Photo Courtesy of Chris Holden
Republican Presidential frontrunner Donald Trump continues to assert his position to ban all Muslims from entering the country. His stance has aroused the violent vigor of many Americans, which has forced our Muslim citizens to live in a constant state of fear.
“I’m not really worried about Donald Trump, I’m worried about the people who support him,” Cal State East Bay student Adam Ismail said. “When you’re showing your inner racism, your hidden racism, it shows that this country never fixed their issues in the past. That’s what’s scaring me more.”
Ismail says that someone spit on his sister’s face recently while she waited for a train at a BART station. She wears a scarf — a hijab — so she’s visibly Muslim. “I know it’s not from Donald Trump, but that’s just an example of what it could lead to and what other crimes are going on,” Ismail said.
Many Muslim-Americans make it a point to say that they are ‘from here’ when introducing themselves, as if to reassure people that they are safe. Muslims often must face an American mindset that a person is either ‘with us or against us,’ that a Muslim-American cannot have dual cultures.
“There’s like this weird baggage where people expect you to be one or the other, and you can’t be both,” said Anum Ahmed, Muslim Student Association President at CSUEB. “It’s a weird caveat of having to go between these two identities and having to refer to both at the same time for different groups of people.”
Muslims practice the Golden Rule, which states, “None of you have faith until you love for your neighbor what you love for yourself.” The concept is the same as Bible passage, Luke 6:21: “Do unto others as you would have them do to you.”
America is called the melting pot because we are a convergence of cultural backgrounds and nationalities, not because we are meant to draw lines in the sand. At the end of the day, Muslims-Americans are as American as sliced bread, albeit whole wheat rather than white.
In America, we have baseball, barbeque and Bernie Sanders. We have the strongest military in the world, capable of detonating enough nuclear bombs to destroy the world 70 times over, according to Global Zero, an international movement to eliminate nuclear weapons. We also have a long standing issue with segregating groups of people dating back to the colonial period. Not so fantastic.
On September 11, 2001, Al Qaeda attacked America in a horrific event that will never be forgotten. In response, lawmakers passed the Patriot Act, which gave the executive branch of the government the ability to freely conduct surveillance on those deemed a physical threat to the safety of the public.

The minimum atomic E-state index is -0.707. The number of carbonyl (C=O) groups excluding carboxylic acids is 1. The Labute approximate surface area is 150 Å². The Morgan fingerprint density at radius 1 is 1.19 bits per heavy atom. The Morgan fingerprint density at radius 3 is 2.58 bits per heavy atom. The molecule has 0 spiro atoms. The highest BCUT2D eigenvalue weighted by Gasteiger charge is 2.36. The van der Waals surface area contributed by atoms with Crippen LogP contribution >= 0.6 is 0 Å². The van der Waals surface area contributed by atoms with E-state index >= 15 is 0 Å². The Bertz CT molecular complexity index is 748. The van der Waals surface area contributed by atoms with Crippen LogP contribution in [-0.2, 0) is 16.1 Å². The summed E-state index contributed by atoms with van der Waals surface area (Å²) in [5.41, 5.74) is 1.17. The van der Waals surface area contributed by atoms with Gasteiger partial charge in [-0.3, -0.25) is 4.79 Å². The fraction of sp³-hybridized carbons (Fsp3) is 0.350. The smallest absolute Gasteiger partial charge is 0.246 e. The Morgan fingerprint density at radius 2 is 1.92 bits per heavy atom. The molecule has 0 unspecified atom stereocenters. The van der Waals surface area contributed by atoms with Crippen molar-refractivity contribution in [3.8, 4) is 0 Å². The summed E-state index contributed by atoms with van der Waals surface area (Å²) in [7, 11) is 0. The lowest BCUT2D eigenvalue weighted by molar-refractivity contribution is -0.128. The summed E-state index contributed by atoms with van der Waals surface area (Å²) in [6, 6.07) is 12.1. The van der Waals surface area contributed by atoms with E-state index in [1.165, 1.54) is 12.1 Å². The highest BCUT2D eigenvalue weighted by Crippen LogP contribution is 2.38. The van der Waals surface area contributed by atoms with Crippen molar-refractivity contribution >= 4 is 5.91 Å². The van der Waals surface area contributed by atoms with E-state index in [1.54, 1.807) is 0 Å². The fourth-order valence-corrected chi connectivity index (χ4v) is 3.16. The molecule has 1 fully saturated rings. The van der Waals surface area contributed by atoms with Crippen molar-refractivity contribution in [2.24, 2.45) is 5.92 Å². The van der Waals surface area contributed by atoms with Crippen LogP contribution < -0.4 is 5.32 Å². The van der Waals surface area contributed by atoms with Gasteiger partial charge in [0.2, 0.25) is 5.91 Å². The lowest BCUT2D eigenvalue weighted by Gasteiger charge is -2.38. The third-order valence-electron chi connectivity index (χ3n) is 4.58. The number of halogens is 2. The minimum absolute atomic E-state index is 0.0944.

The law sounds straightforward and acceptable, but the application of the law served to infringe on the civil rights of Muslims, Arab Americans, and South Asians, according to Arshad Ahmed in his report, “The US Patriot Act: Impact on the Arab and Muslim American Community.” The law was used as an excuse to surveil Muslim American finances and personal lives.
Hate crimes against Muslims shot up 1600 percent immediately after the attacks of 9/11, according to the Southern Poverty Law Center.
“After school I would experience some hatred. I got jumped one time in the third grade by people in middle school. I wouldn’t say that I’m visibly Muslim, more so just because of my name. So once people know my name, they’re just taken back a little,” said Osama Abdel, student at Cal State East Bay.
In the wake of the San Bernardino shootings, hate crimes against Muslims tripled from 12.6 to 38 instances a month, according to Eric Lichtblau of The New York Times. First, we destroyed the Native American population, and then made Africans our slaves. We proceeded to make Catholics second-class citizens, marginalized the Irish, killed the Chinese railroad workers to avoid paying railroad construction fees, forgot to recognize women as actual citizens until the 19th Amendment passed, and placed the Japanese into internment camps.
America continues this tradition as it humiliates its Muslim-American citizens by grouping them with radical, terrorist extremists.